I know a ton of jokes. Of those jokes, one of them is clean. I usually refer to it as “the clean joke,” although when I feel like being more specific, I call it “the parrot joke.” I first heard the parrot joke on the Brother Wease Morning Circus circa 1992. Without further ado, here it is in all its glory:
One day an old woman goes to a pet store. The pet store guy says, “What are you looking for?” and the lady says, “I’d like to buy a parrot.” The guy goes, “Oooh. That’s a problem. We only have one parrot and its previous owner was a sailor. It curses all day and all night. You don’t want it. It’s terrible.” The lady thinks about it and then says, “I really had my heart set on a parrot. It’s okay. I’ll take him.”
She brings the parrot home and the whole time the parrot is cursing up a storm. F this, F that. When they get to her place, she’s had about enough. She says to the parrot, “Listen, one more curse word, and I’m putting you in the freezer for ten minutes.” This doesn’t stop the parrot. He blurts another swear word out immediately. “Fine,” she says, and she sticks the parrot in the freezer.
Ten minutes later she takes the parrot out. He’s got icicles on his beak and he’s shaking. The lady says, “There, did you learn your lesson?” The parrot nods. She says, “Are you going to do it again?” “No way,” the parrot says, “but can you just answer one question for me?” “Sure,” the lady says. The parrot looks at her and says, “What the heck did the poor chicken do?”
About four years ago, working in the public school system, a class of about thirty students asked me, their teacher, to tell them a joke. Obviously, since it’s the only clean joke I know, I went with the parrot joke. “What the heck did the poor chicken do?” I said, excited to get to the punch line. The class stared at me.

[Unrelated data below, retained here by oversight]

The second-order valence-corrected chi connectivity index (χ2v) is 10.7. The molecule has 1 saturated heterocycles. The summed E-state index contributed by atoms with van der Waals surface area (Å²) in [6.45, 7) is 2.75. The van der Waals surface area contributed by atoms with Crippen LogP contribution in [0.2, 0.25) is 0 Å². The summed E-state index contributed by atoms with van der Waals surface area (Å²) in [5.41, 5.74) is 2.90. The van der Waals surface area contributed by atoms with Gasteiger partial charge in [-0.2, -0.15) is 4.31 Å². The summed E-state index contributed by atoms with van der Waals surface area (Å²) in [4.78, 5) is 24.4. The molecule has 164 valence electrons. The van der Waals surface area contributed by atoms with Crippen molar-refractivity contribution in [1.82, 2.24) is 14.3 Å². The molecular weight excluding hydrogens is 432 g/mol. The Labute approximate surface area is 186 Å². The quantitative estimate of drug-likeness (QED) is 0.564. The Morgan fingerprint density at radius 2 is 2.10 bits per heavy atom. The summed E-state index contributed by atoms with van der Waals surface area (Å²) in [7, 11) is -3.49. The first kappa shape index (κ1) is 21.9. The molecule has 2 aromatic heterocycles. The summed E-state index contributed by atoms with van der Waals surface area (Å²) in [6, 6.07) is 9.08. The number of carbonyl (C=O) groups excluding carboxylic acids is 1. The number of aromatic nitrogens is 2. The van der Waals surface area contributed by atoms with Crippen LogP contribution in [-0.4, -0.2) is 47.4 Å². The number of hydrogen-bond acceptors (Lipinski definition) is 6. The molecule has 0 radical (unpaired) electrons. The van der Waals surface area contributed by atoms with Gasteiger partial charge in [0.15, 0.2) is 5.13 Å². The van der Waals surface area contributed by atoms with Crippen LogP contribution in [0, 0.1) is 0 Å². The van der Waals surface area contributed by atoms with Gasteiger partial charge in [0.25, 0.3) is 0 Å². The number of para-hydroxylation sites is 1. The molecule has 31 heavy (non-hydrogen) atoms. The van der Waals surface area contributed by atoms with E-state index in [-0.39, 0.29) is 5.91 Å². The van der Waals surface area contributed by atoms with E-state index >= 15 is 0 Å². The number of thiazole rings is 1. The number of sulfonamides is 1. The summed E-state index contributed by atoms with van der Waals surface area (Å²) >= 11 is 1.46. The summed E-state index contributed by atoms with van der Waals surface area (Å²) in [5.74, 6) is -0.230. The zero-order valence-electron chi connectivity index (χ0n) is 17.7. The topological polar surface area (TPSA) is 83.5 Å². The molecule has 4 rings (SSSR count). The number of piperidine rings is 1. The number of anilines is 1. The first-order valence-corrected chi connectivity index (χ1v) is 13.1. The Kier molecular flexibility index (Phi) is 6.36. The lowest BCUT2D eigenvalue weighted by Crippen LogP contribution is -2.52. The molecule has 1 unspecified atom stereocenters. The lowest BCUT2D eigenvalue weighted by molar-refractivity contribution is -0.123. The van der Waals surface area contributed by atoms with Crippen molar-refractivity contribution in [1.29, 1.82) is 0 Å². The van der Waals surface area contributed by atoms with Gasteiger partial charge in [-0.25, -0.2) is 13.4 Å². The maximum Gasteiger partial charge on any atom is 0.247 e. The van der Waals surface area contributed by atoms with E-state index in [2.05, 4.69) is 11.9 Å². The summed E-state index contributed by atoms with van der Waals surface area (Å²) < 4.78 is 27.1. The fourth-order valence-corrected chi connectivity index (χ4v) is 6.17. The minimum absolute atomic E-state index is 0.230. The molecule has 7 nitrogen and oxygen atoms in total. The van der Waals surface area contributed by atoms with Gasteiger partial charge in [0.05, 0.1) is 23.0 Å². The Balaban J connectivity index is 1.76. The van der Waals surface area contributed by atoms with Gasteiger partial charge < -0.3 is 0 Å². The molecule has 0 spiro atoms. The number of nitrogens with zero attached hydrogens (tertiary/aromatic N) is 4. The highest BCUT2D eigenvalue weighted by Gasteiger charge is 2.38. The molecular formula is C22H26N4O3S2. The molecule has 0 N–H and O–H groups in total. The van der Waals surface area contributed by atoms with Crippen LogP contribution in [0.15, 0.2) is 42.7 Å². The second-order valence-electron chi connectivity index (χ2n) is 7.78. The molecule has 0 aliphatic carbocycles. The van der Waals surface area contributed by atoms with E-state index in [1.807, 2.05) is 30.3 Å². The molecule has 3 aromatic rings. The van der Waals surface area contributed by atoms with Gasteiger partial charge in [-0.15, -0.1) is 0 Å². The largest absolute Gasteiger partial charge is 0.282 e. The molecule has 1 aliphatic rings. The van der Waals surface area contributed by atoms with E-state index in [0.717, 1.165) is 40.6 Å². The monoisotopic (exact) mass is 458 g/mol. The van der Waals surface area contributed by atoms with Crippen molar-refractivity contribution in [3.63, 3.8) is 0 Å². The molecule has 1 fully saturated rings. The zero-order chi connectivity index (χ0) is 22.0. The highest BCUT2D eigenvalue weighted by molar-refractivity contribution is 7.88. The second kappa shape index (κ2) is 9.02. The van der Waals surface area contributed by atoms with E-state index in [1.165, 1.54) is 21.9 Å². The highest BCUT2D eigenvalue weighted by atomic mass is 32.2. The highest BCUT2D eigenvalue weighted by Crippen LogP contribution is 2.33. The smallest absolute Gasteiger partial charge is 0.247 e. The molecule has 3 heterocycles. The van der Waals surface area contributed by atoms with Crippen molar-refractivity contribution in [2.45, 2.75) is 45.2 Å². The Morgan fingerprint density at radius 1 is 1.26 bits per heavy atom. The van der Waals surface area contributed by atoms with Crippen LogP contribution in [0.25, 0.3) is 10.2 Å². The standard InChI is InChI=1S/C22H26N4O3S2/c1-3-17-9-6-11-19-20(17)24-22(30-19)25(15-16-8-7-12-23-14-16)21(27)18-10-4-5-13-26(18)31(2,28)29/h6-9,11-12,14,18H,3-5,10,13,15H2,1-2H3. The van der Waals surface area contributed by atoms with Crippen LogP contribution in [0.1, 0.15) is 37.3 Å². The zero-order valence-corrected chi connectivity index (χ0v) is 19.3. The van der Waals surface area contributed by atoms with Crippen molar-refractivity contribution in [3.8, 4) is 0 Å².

“That was whack,” one student said loudly, with a hint of anger in his voice.
The truth be told, the parrot joke IS whack. It’s one of those jokes that’s way more fun to tell than it is to hear. This can be a difficult concept to convey to people. Jokes, by nature, are meant to be an experience all about sharing – the joke teller is pleased that the listener laughs and the listener is pleased to have heard a funny joke. The parrot joke works on a whole different level; I’ve always loved telling the joke because it amuses me that people won’t find it funny.
But lately, almost twenty years from when I first started telling the parrot joke, it just hasn’t been as fun anymore. Yesterday my class of middle-school Korean kids wanted a joke, and, watching their befuddled faces, I realized in the middle of the parrot joke that I wanted to stop telling it. That has never happened. Partly this was my fault, as I should’ve expected non-English speakers to have some, um, difficulty with it (they were so lost in the narrative, it was like they were trying to read James Joyce or something). A feeling hit me in the middle of the joke that I’m not used to – I knew they wouldn’t laugh, they knew they weren’t going to laugh, and the whole thing seemed pointless.
The kids at the public school four years ago, the students yesterday…the splendor of the parrot joke is lost on them. In a way, the right reaction to the joke is to acknowledge its badness in an appreciative kind of way. It’s sort of like how when someone farts, you have to point out the fact that it’s stank. Sitting in the fart smell and not saying anything sucks. You farted, it stinks, I hate you for putting me through this, but when the air clears, I will love you again. Because I know you enjoyed farting. And you are happy now.
I’m sad to think that a person could hear the parrot joke, shrug his or her shoulders, and be done with it. I’ve thought about the joke a lot. Its depth. There is a chicken dead and frozen in a freezer. Why? What did it do to deserve that fate? The parrot joke tells us that life is not fair and that it’s ridiculous to question that. If that isn’t a funny thought, I don’t know what is.